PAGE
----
Walking along the promenade, a swift cool breeze blows in from the Ohio, bringing with it the ghostly whistles of steamboats and the calls of longshoremen as they toss bundles of cotton, textiles and corn to and from the boats along the waterfront. In the 19th century, rivers like the Ohio River were the main source for travel and moving goods from the North to the South. Nestled about 15 miles upriver from Cincinnati, New Richmond on the Ohio was the hub of moving people and goods from Clermont county to the rest of the country. The town was home to a steamboat manufacturer, as well as saw mills, textile mills, distilleries and furniture factories.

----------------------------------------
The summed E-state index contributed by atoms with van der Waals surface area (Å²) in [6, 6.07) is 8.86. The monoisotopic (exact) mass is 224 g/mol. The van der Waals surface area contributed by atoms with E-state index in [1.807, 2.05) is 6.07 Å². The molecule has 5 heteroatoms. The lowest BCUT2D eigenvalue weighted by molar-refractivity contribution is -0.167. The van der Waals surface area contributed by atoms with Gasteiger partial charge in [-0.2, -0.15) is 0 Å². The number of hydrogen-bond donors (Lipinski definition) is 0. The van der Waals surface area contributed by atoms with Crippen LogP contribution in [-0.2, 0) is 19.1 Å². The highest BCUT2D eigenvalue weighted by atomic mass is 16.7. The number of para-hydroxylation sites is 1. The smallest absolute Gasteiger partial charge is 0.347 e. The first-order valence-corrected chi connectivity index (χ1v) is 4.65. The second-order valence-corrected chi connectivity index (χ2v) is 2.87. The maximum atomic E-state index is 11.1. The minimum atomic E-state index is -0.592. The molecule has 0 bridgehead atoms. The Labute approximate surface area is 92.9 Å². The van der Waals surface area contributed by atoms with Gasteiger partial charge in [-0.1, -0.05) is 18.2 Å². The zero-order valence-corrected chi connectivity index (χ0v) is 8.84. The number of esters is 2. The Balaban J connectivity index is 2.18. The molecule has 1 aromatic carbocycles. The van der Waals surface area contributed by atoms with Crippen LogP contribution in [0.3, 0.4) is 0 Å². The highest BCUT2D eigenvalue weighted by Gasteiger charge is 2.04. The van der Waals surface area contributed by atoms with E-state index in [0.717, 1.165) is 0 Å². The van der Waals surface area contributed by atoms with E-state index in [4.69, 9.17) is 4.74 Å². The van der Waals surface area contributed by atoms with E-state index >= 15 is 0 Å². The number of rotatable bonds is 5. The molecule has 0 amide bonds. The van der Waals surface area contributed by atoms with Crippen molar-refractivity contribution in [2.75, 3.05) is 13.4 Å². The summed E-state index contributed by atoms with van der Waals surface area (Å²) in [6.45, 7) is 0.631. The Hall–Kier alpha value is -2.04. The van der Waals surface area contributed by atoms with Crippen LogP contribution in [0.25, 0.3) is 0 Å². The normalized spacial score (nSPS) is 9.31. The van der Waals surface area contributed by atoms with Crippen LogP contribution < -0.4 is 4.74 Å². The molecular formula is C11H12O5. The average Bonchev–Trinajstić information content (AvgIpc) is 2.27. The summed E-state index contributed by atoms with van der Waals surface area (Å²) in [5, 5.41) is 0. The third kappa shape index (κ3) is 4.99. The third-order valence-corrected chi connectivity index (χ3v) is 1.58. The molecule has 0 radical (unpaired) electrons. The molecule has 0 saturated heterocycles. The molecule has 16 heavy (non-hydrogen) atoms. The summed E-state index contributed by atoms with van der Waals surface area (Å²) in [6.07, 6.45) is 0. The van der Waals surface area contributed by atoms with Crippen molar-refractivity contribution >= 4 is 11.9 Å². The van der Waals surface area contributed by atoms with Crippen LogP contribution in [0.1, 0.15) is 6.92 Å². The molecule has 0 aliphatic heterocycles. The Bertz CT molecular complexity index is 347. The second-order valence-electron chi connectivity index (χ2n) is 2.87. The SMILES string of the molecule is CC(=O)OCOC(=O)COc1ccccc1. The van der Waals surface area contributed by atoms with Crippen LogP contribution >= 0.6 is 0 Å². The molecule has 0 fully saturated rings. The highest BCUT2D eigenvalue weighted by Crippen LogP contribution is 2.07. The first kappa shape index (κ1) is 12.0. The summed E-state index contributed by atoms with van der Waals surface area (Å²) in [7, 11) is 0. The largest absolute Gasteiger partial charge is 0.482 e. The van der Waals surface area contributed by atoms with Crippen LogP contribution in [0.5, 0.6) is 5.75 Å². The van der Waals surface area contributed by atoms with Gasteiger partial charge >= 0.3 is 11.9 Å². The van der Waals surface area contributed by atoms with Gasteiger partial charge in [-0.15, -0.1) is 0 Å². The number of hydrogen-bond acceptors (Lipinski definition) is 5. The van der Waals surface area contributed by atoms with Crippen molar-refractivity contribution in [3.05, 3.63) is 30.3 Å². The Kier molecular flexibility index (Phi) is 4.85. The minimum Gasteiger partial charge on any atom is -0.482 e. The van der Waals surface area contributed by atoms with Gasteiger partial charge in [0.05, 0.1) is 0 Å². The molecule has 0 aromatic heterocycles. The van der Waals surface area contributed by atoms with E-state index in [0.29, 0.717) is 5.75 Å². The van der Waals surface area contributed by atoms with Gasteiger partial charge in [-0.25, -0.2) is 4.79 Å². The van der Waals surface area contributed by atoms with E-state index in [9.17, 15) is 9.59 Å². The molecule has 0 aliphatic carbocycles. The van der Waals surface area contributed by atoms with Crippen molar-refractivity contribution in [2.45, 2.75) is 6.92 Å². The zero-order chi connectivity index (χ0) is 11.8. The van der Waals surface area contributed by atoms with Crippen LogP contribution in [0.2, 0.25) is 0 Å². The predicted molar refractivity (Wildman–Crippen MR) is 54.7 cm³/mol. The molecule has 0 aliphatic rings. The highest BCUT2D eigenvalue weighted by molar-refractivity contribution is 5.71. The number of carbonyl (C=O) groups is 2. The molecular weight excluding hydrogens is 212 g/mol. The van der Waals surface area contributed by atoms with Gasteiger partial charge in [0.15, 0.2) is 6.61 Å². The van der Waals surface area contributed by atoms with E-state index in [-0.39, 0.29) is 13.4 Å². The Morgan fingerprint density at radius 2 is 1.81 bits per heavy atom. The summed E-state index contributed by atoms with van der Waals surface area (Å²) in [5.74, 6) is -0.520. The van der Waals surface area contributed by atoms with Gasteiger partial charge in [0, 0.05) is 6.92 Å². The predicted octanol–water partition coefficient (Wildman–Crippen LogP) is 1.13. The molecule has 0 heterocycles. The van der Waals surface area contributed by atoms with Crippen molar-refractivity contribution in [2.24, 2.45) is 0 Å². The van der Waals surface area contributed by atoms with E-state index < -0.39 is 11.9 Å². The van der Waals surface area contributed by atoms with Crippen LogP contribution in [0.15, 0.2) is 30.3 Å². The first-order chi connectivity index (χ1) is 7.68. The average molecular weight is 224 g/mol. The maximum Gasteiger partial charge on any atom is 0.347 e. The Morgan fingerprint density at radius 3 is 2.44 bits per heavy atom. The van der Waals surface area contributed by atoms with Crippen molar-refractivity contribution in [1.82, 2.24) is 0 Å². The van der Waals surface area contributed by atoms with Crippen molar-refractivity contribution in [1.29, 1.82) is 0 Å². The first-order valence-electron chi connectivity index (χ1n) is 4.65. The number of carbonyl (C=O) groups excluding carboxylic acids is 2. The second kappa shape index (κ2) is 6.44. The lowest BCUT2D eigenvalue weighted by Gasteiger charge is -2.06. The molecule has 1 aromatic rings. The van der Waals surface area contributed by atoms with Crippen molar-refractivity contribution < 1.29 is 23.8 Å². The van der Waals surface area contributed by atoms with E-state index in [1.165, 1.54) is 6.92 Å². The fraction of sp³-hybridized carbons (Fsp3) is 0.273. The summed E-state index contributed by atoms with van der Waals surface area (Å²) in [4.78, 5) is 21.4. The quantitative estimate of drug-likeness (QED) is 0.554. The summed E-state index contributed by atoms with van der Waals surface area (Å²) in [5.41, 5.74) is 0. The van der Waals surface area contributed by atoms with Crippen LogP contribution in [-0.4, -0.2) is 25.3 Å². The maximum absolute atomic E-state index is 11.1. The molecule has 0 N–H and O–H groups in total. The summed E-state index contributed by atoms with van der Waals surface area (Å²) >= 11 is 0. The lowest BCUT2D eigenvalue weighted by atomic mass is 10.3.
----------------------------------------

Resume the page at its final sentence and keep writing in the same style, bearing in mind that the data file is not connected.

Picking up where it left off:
The town was also a hotbed for the abolitionist movement. The location along the river made it an ideal location to offer shelter to escaped slaves as they made their way north to freedom along the Underground Railroad. This often placed the town at odds with its neighbors in the slave state of Kentucky, which was located just a couple of miles across the river. The town offered acceptance and a home to free blacks, as well as protecting escaped blacks when pursued by slave trackers. New Richmond was the home of the first anti-slavery association in Clermont County and James Birney established the abolitionist newspaper, The Philanthropist in the town. As early as the 1830’s, the Presbyterian and Baptist churches missed edicts decrying slavery.
Underground Railroad Sites